Routing Protocols: RIP

Routing Protocols: RIP

As we can see from this previous article a router is the device responsible for routing packets between different networks. We have already covered that a router holds 2 types of routes in its routing table: Static and Dynamic.


Static is the manual method of adding routes to the routing table, but what about if you have a large corporate network this method was unmanageable? In this case you will require something that can update the routing table dynamically.




Can you imagine having a large infrastructure with over ten different networks, each one would need static route information added to each one of your routers. What about if the networks were changed often? This information would need to be setup initially then continually amended as changes happen. Consider for a moment if one of your routers was not operational, what would happen in your business, would your networks still connect, would your business still be able to function effectively? In a very small network with a maximum of 2-3 networks this procedure is fine, however as the networks expand you can easily get confused with the when it comes to routing.


So, in order to avoid all the mess and the downtime associated with misconfiguration on your network you will need to employ something that will automatically add this network routing information to your devices, this is where dynamic routing comes into play.


One of these protocols is what’s known as a RIP (Routing Information Protocol). RIP is a distance vector protocol; it is from one of the earliest dynamic routing protocols.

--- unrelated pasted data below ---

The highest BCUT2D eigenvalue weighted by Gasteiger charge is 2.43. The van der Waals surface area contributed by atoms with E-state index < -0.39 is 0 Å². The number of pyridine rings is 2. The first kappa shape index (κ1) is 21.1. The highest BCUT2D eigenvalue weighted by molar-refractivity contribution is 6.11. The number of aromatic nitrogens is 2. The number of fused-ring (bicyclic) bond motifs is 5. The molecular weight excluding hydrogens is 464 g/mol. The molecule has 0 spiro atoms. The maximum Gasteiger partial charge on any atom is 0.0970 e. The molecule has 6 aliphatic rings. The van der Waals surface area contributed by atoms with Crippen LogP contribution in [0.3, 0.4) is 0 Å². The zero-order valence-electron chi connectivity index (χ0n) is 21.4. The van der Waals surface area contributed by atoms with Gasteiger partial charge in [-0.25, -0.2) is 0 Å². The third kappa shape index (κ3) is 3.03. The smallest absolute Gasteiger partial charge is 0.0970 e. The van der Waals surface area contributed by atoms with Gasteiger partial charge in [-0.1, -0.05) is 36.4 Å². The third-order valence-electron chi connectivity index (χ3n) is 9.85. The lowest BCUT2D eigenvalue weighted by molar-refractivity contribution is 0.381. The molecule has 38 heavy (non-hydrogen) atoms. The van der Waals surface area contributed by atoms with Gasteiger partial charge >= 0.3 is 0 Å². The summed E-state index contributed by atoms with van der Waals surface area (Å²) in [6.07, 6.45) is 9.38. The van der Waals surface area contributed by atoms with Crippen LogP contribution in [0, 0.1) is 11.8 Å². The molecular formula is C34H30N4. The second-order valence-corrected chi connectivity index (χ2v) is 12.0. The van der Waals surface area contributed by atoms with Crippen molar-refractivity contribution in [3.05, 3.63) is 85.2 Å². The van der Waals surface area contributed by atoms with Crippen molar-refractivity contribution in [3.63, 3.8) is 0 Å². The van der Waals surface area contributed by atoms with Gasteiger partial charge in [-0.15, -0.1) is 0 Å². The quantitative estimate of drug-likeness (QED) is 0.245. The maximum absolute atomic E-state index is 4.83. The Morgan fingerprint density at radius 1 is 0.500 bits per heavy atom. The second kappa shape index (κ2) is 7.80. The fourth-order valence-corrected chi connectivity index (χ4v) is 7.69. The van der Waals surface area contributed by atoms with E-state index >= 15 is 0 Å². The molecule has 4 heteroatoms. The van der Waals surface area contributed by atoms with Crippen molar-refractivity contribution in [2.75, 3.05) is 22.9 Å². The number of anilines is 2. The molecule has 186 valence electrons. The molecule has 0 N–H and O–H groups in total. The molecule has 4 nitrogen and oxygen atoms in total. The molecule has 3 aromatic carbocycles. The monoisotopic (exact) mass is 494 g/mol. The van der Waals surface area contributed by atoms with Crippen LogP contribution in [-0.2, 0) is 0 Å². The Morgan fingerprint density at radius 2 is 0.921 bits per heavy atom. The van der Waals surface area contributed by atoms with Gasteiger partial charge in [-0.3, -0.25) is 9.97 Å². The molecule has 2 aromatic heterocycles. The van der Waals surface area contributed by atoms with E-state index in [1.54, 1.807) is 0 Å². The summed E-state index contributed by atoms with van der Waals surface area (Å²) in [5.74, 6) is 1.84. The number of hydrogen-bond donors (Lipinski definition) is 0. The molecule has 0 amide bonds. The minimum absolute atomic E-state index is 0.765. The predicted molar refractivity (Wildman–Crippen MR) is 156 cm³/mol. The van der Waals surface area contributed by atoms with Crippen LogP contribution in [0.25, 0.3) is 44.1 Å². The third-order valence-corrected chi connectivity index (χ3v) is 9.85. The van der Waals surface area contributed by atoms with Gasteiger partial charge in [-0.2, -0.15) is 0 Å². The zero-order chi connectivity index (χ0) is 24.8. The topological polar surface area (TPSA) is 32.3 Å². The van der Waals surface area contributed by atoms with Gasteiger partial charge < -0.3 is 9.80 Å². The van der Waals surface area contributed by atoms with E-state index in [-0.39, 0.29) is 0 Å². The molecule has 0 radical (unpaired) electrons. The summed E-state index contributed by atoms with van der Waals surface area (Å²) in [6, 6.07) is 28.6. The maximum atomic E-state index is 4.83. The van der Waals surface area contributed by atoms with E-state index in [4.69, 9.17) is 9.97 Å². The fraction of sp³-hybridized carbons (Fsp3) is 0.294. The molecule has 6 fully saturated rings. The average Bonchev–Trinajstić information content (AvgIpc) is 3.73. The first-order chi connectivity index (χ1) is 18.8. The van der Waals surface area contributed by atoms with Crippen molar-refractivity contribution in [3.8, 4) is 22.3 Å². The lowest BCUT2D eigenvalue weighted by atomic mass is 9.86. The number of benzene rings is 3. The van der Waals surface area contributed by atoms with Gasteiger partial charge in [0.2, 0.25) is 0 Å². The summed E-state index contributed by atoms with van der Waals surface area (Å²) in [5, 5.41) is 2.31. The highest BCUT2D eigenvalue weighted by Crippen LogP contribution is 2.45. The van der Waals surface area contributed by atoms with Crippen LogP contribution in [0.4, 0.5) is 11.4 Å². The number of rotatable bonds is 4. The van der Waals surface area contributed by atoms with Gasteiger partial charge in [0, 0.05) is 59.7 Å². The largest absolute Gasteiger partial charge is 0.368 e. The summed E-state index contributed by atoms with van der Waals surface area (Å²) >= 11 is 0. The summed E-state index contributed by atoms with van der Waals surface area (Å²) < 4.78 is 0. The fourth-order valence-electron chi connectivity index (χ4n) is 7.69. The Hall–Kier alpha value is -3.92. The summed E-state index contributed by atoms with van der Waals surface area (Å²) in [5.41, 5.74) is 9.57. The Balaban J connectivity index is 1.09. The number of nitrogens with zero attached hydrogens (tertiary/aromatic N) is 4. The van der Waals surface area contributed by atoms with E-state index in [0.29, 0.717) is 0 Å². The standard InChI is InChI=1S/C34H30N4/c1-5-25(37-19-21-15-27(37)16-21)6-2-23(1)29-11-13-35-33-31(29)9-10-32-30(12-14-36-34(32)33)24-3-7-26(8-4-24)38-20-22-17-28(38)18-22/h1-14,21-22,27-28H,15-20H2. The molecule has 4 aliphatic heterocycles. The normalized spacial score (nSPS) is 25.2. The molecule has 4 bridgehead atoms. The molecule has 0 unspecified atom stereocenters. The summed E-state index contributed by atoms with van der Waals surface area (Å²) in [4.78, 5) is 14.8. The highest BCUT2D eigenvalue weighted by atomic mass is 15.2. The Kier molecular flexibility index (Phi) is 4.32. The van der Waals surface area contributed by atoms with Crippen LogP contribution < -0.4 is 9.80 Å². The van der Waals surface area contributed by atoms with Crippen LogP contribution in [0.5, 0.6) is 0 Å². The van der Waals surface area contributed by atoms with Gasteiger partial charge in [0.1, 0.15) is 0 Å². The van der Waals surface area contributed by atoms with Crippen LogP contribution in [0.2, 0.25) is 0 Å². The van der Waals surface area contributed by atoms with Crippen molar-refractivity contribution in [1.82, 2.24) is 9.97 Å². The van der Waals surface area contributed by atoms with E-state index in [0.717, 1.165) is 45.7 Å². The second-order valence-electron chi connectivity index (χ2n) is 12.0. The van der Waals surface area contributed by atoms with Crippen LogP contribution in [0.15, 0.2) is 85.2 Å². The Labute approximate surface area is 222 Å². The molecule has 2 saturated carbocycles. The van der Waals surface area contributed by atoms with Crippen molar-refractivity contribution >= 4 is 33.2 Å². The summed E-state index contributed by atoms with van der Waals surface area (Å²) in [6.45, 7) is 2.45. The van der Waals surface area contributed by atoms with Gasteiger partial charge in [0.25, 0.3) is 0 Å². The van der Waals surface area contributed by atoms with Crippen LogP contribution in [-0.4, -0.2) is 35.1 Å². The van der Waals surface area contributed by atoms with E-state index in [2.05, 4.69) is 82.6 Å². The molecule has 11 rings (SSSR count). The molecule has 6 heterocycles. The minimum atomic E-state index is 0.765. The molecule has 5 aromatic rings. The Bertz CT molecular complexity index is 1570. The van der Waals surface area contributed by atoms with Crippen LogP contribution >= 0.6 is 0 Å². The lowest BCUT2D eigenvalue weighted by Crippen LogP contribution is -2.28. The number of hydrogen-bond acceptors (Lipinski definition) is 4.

There are 2 versions of RIP, Version 1 and version 2. Version 1 is what is called a classful protocol while version 2 is considered to be a classless protocol.




RIP is a routing protocol. It exchanges network information between the routers, and in order to exchange this information it uses a multicast address


The routers are usually informed about directly connected networks and static.


When you have a network and you apply a RIP protocol, it advertises the route every 30 seconds to show if something has changed or remained constant regarding all connected devices.


Before the update notification, the router is adding a metric (HOP), and the routing table contains the RIP with HOP’S (one HOP is one router away), while the maximum limit of HOP’s is 15. A HOP of 16 and above is considered unreachable.


When the router receives that update, it compares it to the existing routing table. If an update has information about a route that is not on the routing table, it will make an addition to its own routing table. If an update has better information (or lower HOP) than the existing one, it will replace the old route with the new one. If the update contains a larger HOP it will ignore this information entirely, and if both the advertisement and HOP are the same, it will automatically update the timer on the routing table.


Below is an example of how a RIP works:




RIPs can save users a lot of time and keep the network structure up to date with dynamic information that it sends to the entire network instead of using statically (manual) added routes.

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